I’m working on a Political Science exercise and need support.
Write a brief analytical summary of an article about political issues or events in the news. Use one of the approved sources MUST be a page or more.
- New York Times: This link goes directly to the Politics section of the newspaper. You may see links to other articles in other parts of the paper. Articles from the Business section or the Economix blog are often relevant to politics.
- Wall Street Journal: Note: Not all Wall Street Journal articles are free to non-subscribers (unfortunately, most articles are not available, I’m finding). The articles that are only available to subscribers may provide the first couple of paragraphs, which may make you think you’re getting the whole thing — but if there are only a couple of paragraphs followed by a “login” button, then you are not seeing the full article.
- Washington Post: I think all articles from the Washington Post are free, but you may need to set up an account (which is also free). I have a subscription so I’m not sure if there’s a paywall or not.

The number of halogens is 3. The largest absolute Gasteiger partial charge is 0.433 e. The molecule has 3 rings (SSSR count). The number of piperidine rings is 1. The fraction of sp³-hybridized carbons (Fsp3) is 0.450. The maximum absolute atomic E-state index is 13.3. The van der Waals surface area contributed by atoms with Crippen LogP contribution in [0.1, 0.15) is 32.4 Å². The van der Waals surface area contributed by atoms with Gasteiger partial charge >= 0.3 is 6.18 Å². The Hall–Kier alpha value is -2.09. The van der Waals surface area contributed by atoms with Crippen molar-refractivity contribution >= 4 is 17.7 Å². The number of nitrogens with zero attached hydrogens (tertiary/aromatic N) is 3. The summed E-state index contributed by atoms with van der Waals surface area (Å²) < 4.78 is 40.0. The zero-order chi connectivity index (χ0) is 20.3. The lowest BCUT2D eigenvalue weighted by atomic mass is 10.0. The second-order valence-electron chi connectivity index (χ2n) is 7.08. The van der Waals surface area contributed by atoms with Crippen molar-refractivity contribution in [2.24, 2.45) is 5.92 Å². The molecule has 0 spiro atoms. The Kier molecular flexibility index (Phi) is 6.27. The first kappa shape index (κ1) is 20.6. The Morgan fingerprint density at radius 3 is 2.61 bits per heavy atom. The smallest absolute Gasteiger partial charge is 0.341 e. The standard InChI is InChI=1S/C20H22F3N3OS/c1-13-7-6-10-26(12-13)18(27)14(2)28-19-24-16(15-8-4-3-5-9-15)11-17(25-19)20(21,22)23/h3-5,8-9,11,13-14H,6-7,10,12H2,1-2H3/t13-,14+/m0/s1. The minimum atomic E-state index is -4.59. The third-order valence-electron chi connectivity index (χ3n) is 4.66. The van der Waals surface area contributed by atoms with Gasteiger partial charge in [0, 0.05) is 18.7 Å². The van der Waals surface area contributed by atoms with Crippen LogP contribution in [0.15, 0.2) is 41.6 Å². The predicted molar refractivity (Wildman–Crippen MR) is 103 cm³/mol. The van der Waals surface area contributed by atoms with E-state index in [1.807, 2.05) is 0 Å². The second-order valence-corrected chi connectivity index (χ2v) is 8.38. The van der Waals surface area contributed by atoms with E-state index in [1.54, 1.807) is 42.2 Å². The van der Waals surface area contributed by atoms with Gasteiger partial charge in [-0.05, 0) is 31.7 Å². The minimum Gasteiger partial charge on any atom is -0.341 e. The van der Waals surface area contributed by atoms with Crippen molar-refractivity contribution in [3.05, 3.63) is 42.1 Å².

- CNN: CNN is the only one of the cable news networks that I find reasonably credible and balanced.
- Politico: All Politico articles are free to view, although when you click on a link you may have to deal with an annoying pop-up ad. Beware of the “comments” on Politico, as these often reflect just how nasty and stupid (to be blunt) Americans can be.
- The Hill: The Hill and Politico are roughly comparable. Some media observers suggest that Politico leans somewhat liberal, while The Hill leans somewhat conservative. And the warning about the quality of the comments section for Politico goes double here.
- The Guardian: The Guardian is one of the oldest and best-known British newspapers, and they’ve established a significant presence as reporters of US politics. Sometimes, it really helps to have an outsider’s perspective.
- Texas Tribune: This non-profit organization is a great source for news about Texas. This link leads to the TT’s Government page. All articles are free.
- FiveThirtyEight.com: 538 (named for the total number of Electoral College votes) is one of the most highly-respected statistical analysis organizations in the U.S. They provide some of the most detailed analysis of public opinion polls that you can find.